NASP Corry Station Protestant • Adult Bible study 9 a.m. Sunday, chapel conference room. • Chapel choir 9 a.m. Sunday, sanctuary.
• Worship service, 10 a.m. Sunday. • Fellowship, 11:30 a.m. Sunday. • Praise and worship, 7:30 p.m. Sunday. • Bible study and dinner, 5:30 p.m. Thursday, fellowship hall. Roman Catholic • Mass, noon Sunday. • Mass, 11 a.m. Tuesday, small chapel.
Whiting Field Chapel Roman Catholic • Mass, 11 a.m. to 11:30 a.m. Friday. Protestant • Bible study, 11:30 a.m. Tuesday. • Weekly chapel service, 11:30 a.m. Thursday. *Naval Aviation Memorial Chapel **All Faiths Chapel ***J.B. McKamey Center ****Lady of Loreto Chapel For more information, call 452-2341.
August 17, 2012
To place an ad go online at www.gosportpensacola.com or call 433-1166 ext.24.
Military Marketplace ★ Motor ★ Merchandise ★ Employment ★ Real Estate ★ and more
Articles for sale
Homes for sale
1/1.5 Trailer for rent. W/D included. Mini backyard shed 6550 Pinto Ave Milton. 425/300 No Pets. 525-6500
My two miniature Schnauzers are missing. Pls Call 760-713-3006
Tan leather lay-zboy recliner $300. Norwalk tan print swivel/rocker w/ ottoman $350. Like new. 1987 Jeep Cherokee, good condition $1000. 475-9507
Employment A NEW HAIR SALON OPENING SOON! Looking for l i c e n s e cosmetologist if interested call 850382-0277 Storage Facility Part-Time Manager wanted. Perdido Stor-ItMate, 3600 Nighthawk Ln. Pensacola Fl. 32506 Experience with: storage operations, c o m p u t e r s , customer relations, office. operations a plus, start $10hr. Applications are available by appointment only. For more information email enquiries & ré sumé s to email@example.com m
AIRPLANE HANGAR HOME 3 BED/3 BATH IN 70‘x75’
Small Farm House and three acres for lease. 3/2 trees stocked pond horses ok. 15 miles to back gate. 850-287-4896.
Immanuel L u t h e r a n Church LCMS 24 W. Wright, Pensacola S u n d a y s Services Traditional 8:00, Interested in services 10:30 S.S. 9:15 AVON products? Yesenia Lindsay Ph 438-8138
STEEL HANGAR WITH 3.8 ACRES IN LILLIAN, ALABAMA. PRIVATE AIRSTRIP COMMUNITY Avon Independent S a l e s . Representative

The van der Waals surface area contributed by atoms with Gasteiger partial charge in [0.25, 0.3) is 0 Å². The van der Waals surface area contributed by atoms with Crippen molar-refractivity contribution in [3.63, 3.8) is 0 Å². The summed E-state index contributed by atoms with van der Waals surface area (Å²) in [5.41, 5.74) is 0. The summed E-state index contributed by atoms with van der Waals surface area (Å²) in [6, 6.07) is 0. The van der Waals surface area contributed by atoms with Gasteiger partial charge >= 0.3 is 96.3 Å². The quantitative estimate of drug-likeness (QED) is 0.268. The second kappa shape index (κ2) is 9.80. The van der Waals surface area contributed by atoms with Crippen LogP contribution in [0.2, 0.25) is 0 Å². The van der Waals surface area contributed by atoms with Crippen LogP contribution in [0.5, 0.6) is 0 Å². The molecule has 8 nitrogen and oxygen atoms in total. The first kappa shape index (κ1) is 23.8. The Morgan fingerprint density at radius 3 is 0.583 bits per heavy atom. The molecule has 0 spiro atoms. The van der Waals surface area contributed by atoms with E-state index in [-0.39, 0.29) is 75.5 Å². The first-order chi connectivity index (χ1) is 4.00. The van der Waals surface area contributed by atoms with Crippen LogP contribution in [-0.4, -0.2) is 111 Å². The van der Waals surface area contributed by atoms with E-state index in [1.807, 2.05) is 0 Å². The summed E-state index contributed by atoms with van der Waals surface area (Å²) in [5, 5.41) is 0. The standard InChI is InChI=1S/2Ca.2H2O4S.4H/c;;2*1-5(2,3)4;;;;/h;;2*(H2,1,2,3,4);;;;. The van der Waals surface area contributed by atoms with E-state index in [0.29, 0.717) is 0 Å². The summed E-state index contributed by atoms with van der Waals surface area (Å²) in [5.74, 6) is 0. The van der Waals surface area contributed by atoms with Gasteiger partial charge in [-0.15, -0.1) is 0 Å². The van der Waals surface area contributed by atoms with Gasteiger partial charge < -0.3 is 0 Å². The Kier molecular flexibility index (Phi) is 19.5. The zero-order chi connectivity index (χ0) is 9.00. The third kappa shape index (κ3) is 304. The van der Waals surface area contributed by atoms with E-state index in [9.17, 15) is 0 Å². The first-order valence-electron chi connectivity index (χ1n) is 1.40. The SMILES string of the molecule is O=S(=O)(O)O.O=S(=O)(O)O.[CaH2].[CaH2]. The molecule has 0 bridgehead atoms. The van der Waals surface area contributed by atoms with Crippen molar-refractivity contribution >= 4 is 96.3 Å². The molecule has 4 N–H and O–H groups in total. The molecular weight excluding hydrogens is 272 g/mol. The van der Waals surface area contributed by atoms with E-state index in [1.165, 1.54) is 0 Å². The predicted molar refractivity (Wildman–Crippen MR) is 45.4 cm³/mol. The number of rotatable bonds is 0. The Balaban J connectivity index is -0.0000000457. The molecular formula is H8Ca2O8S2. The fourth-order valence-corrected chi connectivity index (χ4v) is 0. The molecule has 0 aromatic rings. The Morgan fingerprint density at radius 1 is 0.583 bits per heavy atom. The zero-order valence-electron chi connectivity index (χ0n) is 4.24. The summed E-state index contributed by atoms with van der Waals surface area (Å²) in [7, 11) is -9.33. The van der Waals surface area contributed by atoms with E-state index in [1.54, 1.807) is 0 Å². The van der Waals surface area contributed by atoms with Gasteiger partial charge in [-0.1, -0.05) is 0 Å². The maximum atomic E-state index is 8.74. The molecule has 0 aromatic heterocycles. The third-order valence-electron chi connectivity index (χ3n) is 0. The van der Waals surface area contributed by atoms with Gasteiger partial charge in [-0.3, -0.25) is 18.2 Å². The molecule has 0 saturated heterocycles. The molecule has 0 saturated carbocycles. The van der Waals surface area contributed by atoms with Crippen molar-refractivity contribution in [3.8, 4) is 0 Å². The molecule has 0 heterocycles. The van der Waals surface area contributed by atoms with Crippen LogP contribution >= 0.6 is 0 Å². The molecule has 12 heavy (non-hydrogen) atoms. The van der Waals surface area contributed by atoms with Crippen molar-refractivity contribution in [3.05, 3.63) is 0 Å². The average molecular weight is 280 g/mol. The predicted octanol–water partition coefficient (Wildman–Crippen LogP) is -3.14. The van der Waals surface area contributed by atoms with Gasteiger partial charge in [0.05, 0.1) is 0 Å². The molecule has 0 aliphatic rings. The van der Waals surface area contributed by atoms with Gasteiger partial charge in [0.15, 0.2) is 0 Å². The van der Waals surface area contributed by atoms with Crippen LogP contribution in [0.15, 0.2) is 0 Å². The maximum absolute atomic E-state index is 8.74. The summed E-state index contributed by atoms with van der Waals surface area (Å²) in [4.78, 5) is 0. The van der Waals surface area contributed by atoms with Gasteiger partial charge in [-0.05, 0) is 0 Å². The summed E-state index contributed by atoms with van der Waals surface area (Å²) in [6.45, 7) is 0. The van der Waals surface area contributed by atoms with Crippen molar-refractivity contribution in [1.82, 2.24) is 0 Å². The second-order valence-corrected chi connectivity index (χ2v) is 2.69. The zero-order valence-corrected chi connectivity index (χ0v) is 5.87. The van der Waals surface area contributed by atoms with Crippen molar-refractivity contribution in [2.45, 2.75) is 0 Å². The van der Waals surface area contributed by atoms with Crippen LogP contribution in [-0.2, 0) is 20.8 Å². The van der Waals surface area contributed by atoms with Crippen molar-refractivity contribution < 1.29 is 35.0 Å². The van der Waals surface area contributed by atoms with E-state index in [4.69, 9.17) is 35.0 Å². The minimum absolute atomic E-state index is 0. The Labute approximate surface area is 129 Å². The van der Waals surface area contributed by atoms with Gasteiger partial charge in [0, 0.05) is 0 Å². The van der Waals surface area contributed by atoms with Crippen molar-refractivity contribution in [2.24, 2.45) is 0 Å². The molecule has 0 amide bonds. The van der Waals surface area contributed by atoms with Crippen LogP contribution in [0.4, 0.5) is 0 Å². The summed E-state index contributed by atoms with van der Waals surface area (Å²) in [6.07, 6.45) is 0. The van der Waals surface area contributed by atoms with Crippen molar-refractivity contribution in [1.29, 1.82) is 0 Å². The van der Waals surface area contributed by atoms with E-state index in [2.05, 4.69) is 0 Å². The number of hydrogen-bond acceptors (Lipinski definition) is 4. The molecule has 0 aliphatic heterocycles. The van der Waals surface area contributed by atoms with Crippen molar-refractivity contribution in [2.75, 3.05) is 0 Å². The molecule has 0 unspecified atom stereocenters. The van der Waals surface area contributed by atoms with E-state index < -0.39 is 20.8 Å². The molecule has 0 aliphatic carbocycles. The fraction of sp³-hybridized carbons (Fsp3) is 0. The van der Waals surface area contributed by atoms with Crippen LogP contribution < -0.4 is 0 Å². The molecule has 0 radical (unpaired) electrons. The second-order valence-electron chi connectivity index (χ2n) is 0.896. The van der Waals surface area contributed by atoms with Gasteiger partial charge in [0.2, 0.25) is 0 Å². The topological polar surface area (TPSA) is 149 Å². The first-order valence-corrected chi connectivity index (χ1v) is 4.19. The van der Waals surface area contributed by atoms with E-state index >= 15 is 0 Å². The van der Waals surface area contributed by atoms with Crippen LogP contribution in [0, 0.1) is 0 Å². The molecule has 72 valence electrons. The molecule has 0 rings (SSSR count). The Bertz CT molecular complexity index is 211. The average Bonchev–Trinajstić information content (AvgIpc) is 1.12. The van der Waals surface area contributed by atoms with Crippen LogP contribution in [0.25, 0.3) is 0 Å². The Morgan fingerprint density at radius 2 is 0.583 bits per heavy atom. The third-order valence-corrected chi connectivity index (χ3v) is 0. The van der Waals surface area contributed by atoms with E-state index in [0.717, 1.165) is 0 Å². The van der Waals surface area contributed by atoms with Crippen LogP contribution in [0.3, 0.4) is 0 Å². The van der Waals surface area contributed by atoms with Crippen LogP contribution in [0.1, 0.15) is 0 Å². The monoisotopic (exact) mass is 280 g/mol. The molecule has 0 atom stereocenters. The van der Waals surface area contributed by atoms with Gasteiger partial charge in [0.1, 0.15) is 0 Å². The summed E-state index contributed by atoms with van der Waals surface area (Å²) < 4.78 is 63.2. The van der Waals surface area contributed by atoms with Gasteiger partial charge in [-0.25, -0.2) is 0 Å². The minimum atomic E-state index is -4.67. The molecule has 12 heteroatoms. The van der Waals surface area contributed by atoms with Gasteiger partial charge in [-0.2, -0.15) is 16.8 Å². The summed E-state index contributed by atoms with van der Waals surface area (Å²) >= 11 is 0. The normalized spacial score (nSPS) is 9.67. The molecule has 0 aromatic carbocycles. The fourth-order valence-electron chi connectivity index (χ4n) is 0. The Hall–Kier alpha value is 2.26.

SURF SONG REALTY (251) 9803000. $399,000. Homes for rent
3/2 home with lots of cabinets, pantry, bar and one car garage. Close to NAS and Corry Station. No inside pets. $850 with $800 deposit. 9447197
(850) 912-8023 order online: http://www.youravo n.com/ylindsay
Boston terrier pups CKC papers, vet Piano Lessons checked and Experienced teacher shots Contact ages six thru adult. Tony $350/$400 Phone: 341-7677 316-0415
Your classified ad would fit here rather nicely.
7 mo old Yorkie Terrier needs a loving home. $400 adopt. Serious inquiries only. 332-0046
Articles for Sale 1950s
couch chairs and two Kayak. Main additional chairs. stream, solo sit- $250 for all 983on, new. With 1585 back rest, top quality life Twelve foot jacket, carbon gladiator trailer fiber double including tools panel. $225. 497- $2500 850-4651167. 3983 or 703-6189875 S C U B A , regulator, gauges, An antique console, inflator curio cabinet, hose, cost $450 $400/obo 287to buy. Sell for 1349 $100. 454-9486 Drum set, D o v e - d u c k Pacific 5-piece, h u n g e r s black satin finish, Remington 870 chrome, birchWingmaster with type shells. screw in chokes. Sabian cymbals 12-gauge, h a r d w a r e camouflage, with included. Contact shells $250. 712- Larry, 453-4721. 1425 1950s Cocktail Ring, one diamond, six rubies, appraised $5100, priced $2500/obo Call 983-1585
White Stanley solid wook bunkbed set includes dresser desk nightstand $750 Call Keith 324-2777
Game systems and games: NES Sega, Nintendo, Playstation and Xbox. Email firstname.lastname@example.org
Ceramic tile table, 4 chairs. Good condition $200. 36”x36” Extends to 36x48 Seats 6. Call 776-8027.
Acft Mechanic tool box with craftsman tools. $800 obo b a r b e c u e pit/smoker $50. 452-0904